What to do with this activity?
Rubber bands are things that you might have around the house, and there are loads of fun things your child can do with them.
Here's a great idea for a "push pin geoboard". You can use any cork board or similar and pins that stick up a bit so that the rubber bands will stay on. Notice how far the different sizes stretch.
Another suggestion, also from the "Hands On as we grow" website, is to get toddlers to pass stretched rubber bands to each other - the rubber band passing game. Games like this develop children's fine motor skills.
Have a competition to see how far you can send a rubber band by stretching it between two pointing fingers and catapulting it away. Measure the distance by counting your steps.
Maths is more than working with numbers. It also consists of shape and space, patterns, measuring – things you do and come across in everyday life. When children begin to learn formal maths at school, they are building on a foundation of early numeracy learning from home. Even though they may not even be aware of it, parents and children engage in numeracy activity as part of their everyday lives.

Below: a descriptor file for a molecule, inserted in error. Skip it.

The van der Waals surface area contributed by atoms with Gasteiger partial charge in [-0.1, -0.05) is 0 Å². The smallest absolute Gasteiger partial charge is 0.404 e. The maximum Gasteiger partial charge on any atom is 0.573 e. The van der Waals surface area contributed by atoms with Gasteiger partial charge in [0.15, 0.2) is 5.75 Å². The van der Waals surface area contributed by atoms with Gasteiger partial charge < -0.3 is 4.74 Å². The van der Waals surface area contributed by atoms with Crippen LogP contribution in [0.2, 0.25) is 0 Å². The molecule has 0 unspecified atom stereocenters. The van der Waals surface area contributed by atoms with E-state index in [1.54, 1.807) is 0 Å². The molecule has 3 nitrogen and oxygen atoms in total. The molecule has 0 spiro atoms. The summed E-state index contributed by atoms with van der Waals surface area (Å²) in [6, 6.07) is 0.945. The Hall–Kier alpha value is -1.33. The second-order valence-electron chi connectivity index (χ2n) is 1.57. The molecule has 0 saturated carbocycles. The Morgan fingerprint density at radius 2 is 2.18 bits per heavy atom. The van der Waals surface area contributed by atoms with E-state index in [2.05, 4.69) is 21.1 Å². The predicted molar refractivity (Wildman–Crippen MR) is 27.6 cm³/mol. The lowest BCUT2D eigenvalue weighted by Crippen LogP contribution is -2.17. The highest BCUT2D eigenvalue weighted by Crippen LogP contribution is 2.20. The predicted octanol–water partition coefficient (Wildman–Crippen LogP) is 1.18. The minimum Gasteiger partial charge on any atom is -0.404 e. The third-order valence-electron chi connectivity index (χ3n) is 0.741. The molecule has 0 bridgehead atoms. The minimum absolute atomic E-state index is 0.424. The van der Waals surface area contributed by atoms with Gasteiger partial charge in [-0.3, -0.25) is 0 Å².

Always teach numbers in a natural way through everyday activities and play. Count steps on a stairs, food in your shopping trolley or cows in a field. Compare things when talking big or small, long or short, older or younger and faster or slower: “You carry the small box and I’ll take the big one.” Use the words – up and down, over and under, near or far, more or less when talking to your child. Talk about the shapes of everyday things. Ask your child what shapes they can see around the room they’re in.
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